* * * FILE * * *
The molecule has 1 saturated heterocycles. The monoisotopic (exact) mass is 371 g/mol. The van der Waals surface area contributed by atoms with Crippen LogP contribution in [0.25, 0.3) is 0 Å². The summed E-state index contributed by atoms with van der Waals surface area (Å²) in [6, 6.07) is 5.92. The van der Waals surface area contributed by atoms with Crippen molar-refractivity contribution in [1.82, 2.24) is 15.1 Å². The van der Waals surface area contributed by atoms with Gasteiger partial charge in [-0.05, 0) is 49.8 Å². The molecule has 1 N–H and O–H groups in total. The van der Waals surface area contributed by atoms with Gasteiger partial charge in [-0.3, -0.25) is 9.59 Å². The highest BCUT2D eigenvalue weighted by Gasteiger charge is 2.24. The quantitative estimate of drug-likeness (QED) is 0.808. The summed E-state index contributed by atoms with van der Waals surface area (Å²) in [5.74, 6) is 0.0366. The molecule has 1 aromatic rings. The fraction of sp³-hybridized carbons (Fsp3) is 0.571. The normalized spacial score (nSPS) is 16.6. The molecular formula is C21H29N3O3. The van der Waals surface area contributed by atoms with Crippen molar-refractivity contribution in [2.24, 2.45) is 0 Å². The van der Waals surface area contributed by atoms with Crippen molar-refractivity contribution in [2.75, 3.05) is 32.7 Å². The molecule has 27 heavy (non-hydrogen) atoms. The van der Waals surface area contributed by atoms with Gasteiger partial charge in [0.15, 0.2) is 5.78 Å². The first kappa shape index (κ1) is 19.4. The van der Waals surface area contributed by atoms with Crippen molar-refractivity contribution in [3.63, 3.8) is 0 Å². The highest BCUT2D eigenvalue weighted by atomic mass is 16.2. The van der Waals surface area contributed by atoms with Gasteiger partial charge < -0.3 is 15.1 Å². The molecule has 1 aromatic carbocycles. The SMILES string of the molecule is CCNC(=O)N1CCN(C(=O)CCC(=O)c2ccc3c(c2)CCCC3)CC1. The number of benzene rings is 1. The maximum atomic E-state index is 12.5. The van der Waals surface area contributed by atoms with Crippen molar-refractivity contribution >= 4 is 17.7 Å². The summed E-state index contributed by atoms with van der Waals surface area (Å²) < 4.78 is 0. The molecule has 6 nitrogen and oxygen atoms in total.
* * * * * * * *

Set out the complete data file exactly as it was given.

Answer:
The molecule has 1 saturated heterocycles. The monoisotopic (exact) mass is 371 g/mol. The van der Waals surface area contributed by atoms with Crippen LogP contribution in [0.25, 0.3) is 0 Å². The summed E-state index contributed by atoms with van der Waals surface area (Å²) in [6, 6.07) is 5.92. The van der Waals surface area contributed by atoms with Crippen molar-refractivity contribution in [1.82, 2.24) is 15.1 Å². The van der Waals surface area contributed by atoms with Gasteiger partial charge in [-0.05, 0) is 49.8 Å². The molecule has 1 N–H and O–H groups in total. The van der Waals surface area contributed by atoms with Gasteiger partial charge in [-0.3, -0.25) is 9.59 Å². The highest BCUT2D eigenvalue weighted by Gasteiger charge is 2.24. The quantitative estimate of drug-likeness (QED) is 0.808. The summed E-state index contributed by atoms with van der Waals surface area (Å²) in [5.74, 6) is 0.0366. The molecule has 1 aromatic rings. The fraction of sp³-hybridized carbons (Fsp3) is 0.571. The normalized spacial score (nSPS) is 16.6. The molecular formula is C21H29N3O3. The van der Waals surface area contributed by atoms with Crippen molar-refractivity contribution in [2.24, 2.45) is 0 Å². The van der Waals surface area contributed by atoms with Crippen molar-refractivity contribution in [2.75, 3.05) is 32.7 Å². The molecule has 27 heavy (non-hydrogen) atoms. The van der Waals surface area contributed by atoms with Gasteiger partial charge in [0.15, 0.2) is 5.78 Å². The first kappa shape index (κ1) is 19.4. The van der Waals surface area contributed by atoms with Crippen molar-refractivity contribution in [3.63, 3.8) is 0 Å². The highest BCUT2D eigenvalue weighted by atomic mass is 16.2. The van der Waals surface area contributed by atoms with Gasteiger partial charge < -0.3 is 15.1 Å². The molecule has 1 aromatic carbocycles. The SMILES string of the molecule is CCNC(=O)N1CCN(C(=O)CCC(=O)c2ccc3c(c2)CCCC3)CC1. The number of benzene rings is 1. The maximum atomic E-state index is 12.5. The van der Waals surface area contributed by atoms with Crippen molar-refractivity contribution >= 4 is 17.7 Å². The summed E-state index contributed by atoms with van der Waals surface area (Å²) < 4.78 is 0. The molecule has 6 nitrogen and oxygen atoms in total.